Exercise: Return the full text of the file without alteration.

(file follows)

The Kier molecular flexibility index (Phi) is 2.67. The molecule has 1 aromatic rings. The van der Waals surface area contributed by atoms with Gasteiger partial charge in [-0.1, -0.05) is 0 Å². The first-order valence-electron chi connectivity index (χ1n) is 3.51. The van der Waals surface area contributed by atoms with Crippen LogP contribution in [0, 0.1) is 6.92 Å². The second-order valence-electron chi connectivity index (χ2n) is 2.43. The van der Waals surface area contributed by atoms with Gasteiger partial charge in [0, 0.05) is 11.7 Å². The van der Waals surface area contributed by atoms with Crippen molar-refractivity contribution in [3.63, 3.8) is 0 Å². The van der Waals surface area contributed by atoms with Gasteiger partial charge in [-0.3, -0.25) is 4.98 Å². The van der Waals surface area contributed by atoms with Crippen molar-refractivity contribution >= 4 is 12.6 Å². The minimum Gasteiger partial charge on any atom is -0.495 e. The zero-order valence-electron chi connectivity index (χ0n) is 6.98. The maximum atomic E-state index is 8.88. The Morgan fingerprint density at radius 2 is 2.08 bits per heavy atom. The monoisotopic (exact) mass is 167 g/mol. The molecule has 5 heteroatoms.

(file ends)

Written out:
The Kier molecular flexibility index (Phi) is 2.67. The molecule has 1 aromatic rings. The van der Waals surface area contributed by atoms with Gasteiger partial charge in [-0.1, -0.05) is 0 Å². The first-order valence-electron chi connectivity index (χ1n) is 3.51. The van der Waals surface area contributed by atoms with Crippen LogP contribution in [0, 0.1) is 6.92 Å². The second-order valence-electron chi connectivity index (χ2n) is 2.43. The van der Waals surface area contributed by atoms with Gasteiger partial charge in [0, 0.05) is 11.7 Å². The van der Waals surface area contributed by atoms with Crippen molar-refractivity contribution in [3.63, 3.8) is 0 Å². The van der Waals surface area contributed by atoms with Gasteiger partial charge in [-0.3, -0.25) is 4.98 Å². The van der Waals surface area contributed by atoms with Crippen molar-refractivity contribution >= 4 is 12.6 Å². The minimum Gasteiger partial charge on any atom is -0.495 e. The zero-order valence-electron chi connectivity index (χ0n) is 6.98. The maximum atomic E-state index is 8.88. The Morgan fingerprint density at radius 2 is 2.08 bits per heavy atom. The monoisotopic (exact) mass is 167 g/mol. The molecule has 5 heteroatoms.